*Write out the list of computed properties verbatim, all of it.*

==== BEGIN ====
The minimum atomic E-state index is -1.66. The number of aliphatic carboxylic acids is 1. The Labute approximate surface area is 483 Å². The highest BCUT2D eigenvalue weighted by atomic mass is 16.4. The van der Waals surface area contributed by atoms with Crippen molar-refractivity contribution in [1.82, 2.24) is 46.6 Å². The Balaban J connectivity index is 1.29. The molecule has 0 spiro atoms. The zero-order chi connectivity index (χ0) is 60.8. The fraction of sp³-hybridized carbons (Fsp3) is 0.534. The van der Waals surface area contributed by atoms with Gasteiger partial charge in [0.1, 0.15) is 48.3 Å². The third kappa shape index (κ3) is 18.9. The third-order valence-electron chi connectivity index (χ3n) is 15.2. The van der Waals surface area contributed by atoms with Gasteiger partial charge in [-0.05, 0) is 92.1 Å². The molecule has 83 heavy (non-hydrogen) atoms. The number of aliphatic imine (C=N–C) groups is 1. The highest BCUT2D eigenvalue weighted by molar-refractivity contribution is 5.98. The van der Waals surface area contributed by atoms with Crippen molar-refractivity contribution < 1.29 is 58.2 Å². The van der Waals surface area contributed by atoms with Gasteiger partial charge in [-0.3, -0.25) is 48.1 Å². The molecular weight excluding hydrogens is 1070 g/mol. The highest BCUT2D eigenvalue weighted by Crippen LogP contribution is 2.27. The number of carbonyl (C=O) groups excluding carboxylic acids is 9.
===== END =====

The minimum atomic E-state index is -1.66. The number of aliphatic carboxylic acids is 1. The Labute approximate surface area is 483 Å². The highest BCUT2D eigenvalue weighted by atomic mass is 16.4. The van der Waals surface area contributed by atoms with Crippen molar-refractivity contribution in [1.82, 2.24) is 46.6 Å². The Balaban J connectivity index is 1.29. The molecule has 0 spiro atoms. The zero-order chi connectivity index (χ0) is 60.8. The fraction of sp³-hybridized carbons (Fsp3) is 0.534. The van der Waals surface area contributed by atoms with Gasteiger partial charge in [0.1, 0.15) is 48.3 Å². The third kappa shape index (κ3) is 18.9. The third-order valence-electron chi connectivity index (χ3n) is 15.2. The van der Waals surface area contributed by atoms with Gasteiger partial charge in [-0.05, 0) is 92.1 Å². The molecule has 83 heavy (non-hydrogen) atoms. The number of aliphatic imine (C=N–C) groups is 1. The highest BCUT2D eigenvalue weighted by molar-refractivity contribution is 5.98. The van der Waals surface area contributed by atoms with Crippen molar-refractivity contribution < 1.29 is 58.2 Å². The van der Waals surface area contributed by atoms with Gasteiger partial charge in [-0.3, -0.25) is 48.1 Å². The molecular weight excluding hydrogens is 1070 g/mol. The highest BCUT2D eigenvalue weighted by Crippen LogP contribution is 2.27. The number of carbonyl (C=O) groups excluding carboxylic acids is 9.